George Floyd Memorial Scholarship's race-based eligibility criteria violate Civil Rights Act, federal complaint alleges

North Central University is accused of unlawful discrimination for offering scholarship exclusively to 'Black or African American' students.

George Floyd Memorial Scholarship's race-based eligibility criteria violate Civil Rights Act, federal complaint alleges
AP Photo/Bebeto Matthews
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A federal complaint filed by Cornell law professor William Jacobson claims that a George Floyd memorial scholarship offered by North Central University in Minneapolis, Minnesota, violates the Civil Rights Act by discriminating based on race.

The scholarship, established in June 2020, is a "four-year, full-tuition scholarship awarded to one student each year based on two community recommendations and a written essay," according to the university's website. However, eligibility is limited to students who are "Black or African American, that is, a person having origins in any of the black racial groups of Africa."

Jacobson, who runs the conservative website Legal Insurrection and founded the Equal Protection Project, filed the complaint with the U.S. Department of Education's Office for Civil Rights in Chicago, alleging that the scholarship's race-based criteria violate Title VI of the Civil Rights Act of 1964, which prohibits schools from discriminating based on race.

"The George Floyd Scholarship eligibility requirements are openly racially discriminatory," Jacobson told the College Fix. "Regardless of the purpose of the racial discrimination, it is wrong and unlawful."

In addition to the federal Civil Rights Act, the complaint argues that the scholarship also violates Minnesota's Human Rights Act, which makes it a criminal offense for educational institutions to limit access to any educational program on the basis of race.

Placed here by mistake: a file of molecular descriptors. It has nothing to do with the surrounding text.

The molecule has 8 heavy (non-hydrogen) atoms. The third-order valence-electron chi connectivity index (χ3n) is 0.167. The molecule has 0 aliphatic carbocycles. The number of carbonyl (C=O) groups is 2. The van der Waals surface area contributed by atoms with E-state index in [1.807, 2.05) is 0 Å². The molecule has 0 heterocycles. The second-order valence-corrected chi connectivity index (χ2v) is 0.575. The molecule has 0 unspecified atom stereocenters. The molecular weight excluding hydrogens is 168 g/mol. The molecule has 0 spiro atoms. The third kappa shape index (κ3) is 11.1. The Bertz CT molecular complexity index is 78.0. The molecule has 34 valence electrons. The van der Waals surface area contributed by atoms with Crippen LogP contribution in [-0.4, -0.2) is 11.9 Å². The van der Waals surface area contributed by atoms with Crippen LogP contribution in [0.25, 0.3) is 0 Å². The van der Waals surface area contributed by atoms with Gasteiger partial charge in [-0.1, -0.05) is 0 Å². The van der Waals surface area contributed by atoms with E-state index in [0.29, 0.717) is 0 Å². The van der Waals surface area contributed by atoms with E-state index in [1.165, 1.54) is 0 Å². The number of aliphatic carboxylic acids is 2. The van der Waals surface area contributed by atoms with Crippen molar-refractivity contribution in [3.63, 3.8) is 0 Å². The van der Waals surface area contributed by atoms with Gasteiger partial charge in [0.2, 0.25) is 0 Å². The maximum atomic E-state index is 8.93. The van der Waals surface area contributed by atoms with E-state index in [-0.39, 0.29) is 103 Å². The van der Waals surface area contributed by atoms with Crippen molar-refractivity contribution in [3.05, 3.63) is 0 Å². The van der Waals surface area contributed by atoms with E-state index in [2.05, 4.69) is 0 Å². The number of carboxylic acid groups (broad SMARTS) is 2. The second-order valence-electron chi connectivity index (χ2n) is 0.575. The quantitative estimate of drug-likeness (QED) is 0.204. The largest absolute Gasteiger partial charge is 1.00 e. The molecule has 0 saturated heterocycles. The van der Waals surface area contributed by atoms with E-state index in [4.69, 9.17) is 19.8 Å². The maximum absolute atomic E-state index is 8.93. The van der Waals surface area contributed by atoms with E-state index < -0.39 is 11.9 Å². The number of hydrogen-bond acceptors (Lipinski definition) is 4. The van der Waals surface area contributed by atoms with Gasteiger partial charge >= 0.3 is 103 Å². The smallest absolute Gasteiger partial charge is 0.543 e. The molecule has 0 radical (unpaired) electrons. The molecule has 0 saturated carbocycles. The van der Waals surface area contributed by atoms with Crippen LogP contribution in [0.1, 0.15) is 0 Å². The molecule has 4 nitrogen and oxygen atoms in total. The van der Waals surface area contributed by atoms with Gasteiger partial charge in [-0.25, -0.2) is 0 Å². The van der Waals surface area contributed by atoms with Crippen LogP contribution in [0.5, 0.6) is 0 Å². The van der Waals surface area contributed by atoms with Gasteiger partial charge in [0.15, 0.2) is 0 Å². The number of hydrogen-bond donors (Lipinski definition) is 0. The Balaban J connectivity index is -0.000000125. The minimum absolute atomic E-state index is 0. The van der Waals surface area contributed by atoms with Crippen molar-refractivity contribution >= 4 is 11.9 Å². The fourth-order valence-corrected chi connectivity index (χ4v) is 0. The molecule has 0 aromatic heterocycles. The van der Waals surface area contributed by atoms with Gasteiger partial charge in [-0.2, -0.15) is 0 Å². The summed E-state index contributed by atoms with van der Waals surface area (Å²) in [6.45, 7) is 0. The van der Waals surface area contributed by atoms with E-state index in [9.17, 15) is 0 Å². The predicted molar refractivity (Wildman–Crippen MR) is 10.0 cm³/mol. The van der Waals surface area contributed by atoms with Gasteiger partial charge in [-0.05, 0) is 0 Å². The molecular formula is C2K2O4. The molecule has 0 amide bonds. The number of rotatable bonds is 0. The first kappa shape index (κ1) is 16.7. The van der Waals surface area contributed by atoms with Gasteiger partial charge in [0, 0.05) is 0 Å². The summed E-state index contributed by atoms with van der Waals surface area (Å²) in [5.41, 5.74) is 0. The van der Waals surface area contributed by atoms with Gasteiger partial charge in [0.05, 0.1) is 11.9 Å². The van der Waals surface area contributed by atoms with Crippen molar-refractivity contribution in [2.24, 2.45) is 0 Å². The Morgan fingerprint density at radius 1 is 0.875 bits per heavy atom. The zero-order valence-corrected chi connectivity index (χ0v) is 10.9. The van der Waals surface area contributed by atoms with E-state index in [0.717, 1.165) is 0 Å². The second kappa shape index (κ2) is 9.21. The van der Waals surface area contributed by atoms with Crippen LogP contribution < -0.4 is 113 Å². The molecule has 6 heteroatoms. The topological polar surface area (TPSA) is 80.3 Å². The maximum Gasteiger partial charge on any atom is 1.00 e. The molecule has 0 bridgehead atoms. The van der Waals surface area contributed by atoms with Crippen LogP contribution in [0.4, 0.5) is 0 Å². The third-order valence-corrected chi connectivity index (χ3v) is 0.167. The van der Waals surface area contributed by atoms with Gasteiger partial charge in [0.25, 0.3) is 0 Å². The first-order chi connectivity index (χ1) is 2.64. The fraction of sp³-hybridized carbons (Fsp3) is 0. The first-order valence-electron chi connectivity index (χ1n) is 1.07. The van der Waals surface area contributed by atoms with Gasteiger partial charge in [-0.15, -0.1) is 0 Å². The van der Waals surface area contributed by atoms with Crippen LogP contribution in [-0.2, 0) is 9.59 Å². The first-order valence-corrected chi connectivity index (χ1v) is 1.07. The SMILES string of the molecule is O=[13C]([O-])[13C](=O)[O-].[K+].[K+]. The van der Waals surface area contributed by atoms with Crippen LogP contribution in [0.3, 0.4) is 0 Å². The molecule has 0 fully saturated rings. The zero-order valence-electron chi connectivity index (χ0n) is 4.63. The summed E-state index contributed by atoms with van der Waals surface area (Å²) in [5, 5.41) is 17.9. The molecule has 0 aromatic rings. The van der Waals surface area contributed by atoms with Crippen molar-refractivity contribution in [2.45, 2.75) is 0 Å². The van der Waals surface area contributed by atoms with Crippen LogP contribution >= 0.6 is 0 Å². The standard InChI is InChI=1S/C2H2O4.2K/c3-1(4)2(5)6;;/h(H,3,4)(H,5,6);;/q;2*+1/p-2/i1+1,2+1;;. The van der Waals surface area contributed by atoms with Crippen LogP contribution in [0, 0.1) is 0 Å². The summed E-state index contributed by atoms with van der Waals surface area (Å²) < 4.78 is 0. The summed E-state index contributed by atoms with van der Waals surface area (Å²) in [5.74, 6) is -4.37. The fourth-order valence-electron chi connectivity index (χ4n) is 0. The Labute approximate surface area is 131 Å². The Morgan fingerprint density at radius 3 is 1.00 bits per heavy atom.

Jacobson believes that the Supreme Court's recent decision on affirmative action should make it clear that race-based discrimination is illegal. "After the Supreme Court's decision in [Students For Fair Admissions], it is clear that discriminating on the basis of race to achieve diversity is not lawful," he told The College Fix. "As Chief Justice Roberts wrote in the majority opinion, '[e]liminating racial discrimination means eliminating all of it.'"

In his concurring opinion, Justice Neil Gorsuch stated that it doesn't "matter if the recipient discriminates against an individual member of a protected class with the idea that doing so might favor the interests of that class as a whole or otherwise promote equality at the group level."

The Supreme Court's affirmative action ruling stemmed from allegations that Harvard University discriminated against Asian and white students by enrolling students of other races over them, even when the Asian and white students had better test scores.

Jacobson is calling on North Central University to develop a remedial plan to compensate students who were excluded from the George Floyd Scholarship due to its discriminatory eligibility criteria.

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